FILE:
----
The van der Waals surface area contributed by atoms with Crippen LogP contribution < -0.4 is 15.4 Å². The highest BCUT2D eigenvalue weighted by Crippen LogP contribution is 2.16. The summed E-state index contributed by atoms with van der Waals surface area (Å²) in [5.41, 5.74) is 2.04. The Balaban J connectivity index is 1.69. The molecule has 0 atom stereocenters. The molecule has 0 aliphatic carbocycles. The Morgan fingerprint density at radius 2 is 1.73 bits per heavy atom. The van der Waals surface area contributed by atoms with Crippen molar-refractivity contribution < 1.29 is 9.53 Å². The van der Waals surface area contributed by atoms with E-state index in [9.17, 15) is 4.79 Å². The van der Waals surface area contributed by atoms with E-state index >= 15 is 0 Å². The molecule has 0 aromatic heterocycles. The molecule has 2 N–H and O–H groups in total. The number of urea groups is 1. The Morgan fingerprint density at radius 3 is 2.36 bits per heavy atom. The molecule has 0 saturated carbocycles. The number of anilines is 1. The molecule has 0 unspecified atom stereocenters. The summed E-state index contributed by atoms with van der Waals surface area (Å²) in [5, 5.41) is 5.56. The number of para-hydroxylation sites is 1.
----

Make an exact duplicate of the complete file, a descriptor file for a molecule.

The van der Waals surface area contributed by atoms with Crippen LogP contribution < -0.4 is 15.4 Å². The highest BCUT2D eigenvalue weighted by Crippen LogP contribution is 2.16. The summed E-state index contributed by atoms with van der Waals surface area (Å²) in [5.41, 5.74) is 2.04. The Balaban J connectivity index is 1.69. The molecule has 0 atom stereocenters. The molecule has 0 aliphatic carbocycles. The Morgan fingerprint density at radius 2 is 1.73 bits per heavy atom. The van der Waals surface area contributed by atoms with Crippen molar-refractivity contribution < 1.29 is 9.53 Å². The van der Waals surface area contributed by atoms with E-state index in [9.17, 15) is 4.79 Å². The van der Waals surface area contributed by atoms with E-state index >= 15 is 0 Å². The molecule has 0 aromatic heterocycles. The molecule has 2 N–H and O–H groups in total. The number of urea groups is 1. The Morgan fingerprint density at radius 3 is 2.36 bits per heavy atom. The molecule has 0 saturated carbocycles. The number of anilines is 1. The molecule has 0 unspecified atom stereocenters. The summed E-state index contributed by atoms with van der Waals surface area (Å²) in [5, 5.41) is 5.56. The number of para-hydroxylation sites is 1.